Ableyoungthug34 karma

Did you ever personally have any ill will towards Jews just because of how you were raised?

swb1192112 karma

When the Jews were in the ghettos, our classes were forced to walk past them and see how filthy and gross they looked. We couldn't understand why they were so tiny and covered in dirt. But we never thought about how they didn't have any food, they didn't have any water, and they didn't have anything to clean themselves with. Someone nobody asked these questions - the brainwashing had already taken over so we didn't even think to ask logical questions.

TheOfficialLegatus31 karma


swb1192119 karma

  1. I was in Hitler Youth - it was mandatory. For one meeting, I couldn't make it since I was very busy with ballet and, as a result, my mother had to write an excuse note to the 10-year-old "leader" of the Hitler Youth group. In the group, we would sing a lot and there were very nice songs that we learned. The one that I enjoyed the most in particular had a main saying, "Today, we own Germany and tomorrow the whole world." It had a really catchy tune and I used to love it... But I never really considered what those words meant. I only thought of the melody and how nice it was. We also did a lot of running, exercising, and sports. I actually enjoyed going to Hitler Youth because of all this. We were separated by genders, unless we were going to see Hitler speak in Berlin then we went as a whole group.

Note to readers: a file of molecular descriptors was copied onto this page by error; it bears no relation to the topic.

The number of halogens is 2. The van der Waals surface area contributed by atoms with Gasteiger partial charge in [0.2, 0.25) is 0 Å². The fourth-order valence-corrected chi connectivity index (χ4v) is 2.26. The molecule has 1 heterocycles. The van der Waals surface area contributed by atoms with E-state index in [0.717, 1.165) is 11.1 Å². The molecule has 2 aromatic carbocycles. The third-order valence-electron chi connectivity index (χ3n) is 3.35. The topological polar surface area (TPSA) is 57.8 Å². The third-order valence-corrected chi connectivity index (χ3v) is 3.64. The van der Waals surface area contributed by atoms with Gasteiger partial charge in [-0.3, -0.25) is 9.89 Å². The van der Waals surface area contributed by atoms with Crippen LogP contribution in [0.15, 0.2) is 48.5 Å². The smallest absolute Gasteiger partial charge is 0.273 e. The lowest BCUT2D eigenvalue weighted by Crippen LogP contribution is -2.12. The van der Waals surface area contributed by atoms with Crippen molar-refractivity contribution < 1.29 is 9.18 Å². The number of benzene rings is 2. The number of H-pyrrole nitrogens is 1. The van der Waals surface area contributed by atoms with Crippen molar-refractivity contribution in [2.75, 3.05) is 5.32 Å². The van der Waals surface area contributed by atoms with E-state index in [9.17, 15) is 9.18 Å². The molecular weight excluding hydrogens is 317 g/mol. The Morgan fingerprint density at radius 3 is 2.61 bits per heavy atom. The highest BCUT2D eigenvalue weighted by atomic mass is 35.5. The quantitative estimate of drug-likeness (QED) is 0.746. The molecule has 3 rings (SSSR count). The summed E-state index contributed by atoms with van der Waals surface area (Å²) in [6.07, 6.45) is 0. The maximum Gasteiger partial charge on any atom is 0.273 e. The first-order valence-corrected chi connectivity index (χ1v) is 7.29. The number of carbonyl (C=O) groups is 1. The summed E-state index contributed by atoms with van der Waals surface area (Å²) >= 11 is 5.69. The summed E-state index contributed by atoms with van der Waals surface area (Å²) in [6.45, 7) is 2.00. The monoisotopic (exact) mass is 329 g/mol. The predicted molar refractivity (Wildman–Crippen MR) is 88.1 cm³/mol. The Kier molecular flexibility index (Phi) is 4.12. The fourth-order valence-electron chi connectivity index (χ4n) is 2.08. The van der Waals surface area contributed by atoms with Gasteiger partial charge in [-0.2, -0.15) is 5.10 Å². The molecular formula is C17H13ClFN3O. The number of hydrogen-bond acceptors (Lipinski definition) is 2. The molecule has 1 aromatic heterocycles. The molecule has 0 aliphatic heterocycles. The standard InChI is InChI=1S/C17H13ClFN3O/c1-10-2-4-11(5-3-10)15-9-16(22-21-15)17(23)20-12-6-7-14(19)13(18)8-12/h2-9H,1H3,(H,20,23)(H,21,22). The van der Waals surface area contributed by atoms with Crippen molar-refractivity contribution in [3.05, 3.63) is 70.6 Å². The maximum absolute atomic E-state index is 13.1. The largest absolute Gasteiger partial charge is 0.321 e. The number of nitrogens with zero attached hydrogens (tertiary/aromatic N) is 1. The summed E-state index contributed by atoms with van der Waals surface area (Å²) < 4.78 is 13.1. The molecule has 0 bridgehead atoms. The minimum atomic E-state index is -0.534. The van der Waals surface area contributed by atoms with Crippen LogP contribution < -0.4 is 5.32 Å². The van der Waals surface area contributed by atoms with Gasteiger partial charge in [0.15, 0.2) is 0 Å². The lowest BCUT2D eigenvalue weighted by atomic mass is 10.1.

2. I most definitely thought Hitler was a great leader. Germans would call him the New Messiah. We never questioned Hitler and only scrutinized the political leaders who talked against him - who would end up being beheaded. It was usually the logical and smart people who talked bad against him, but we didn't realize that at the time.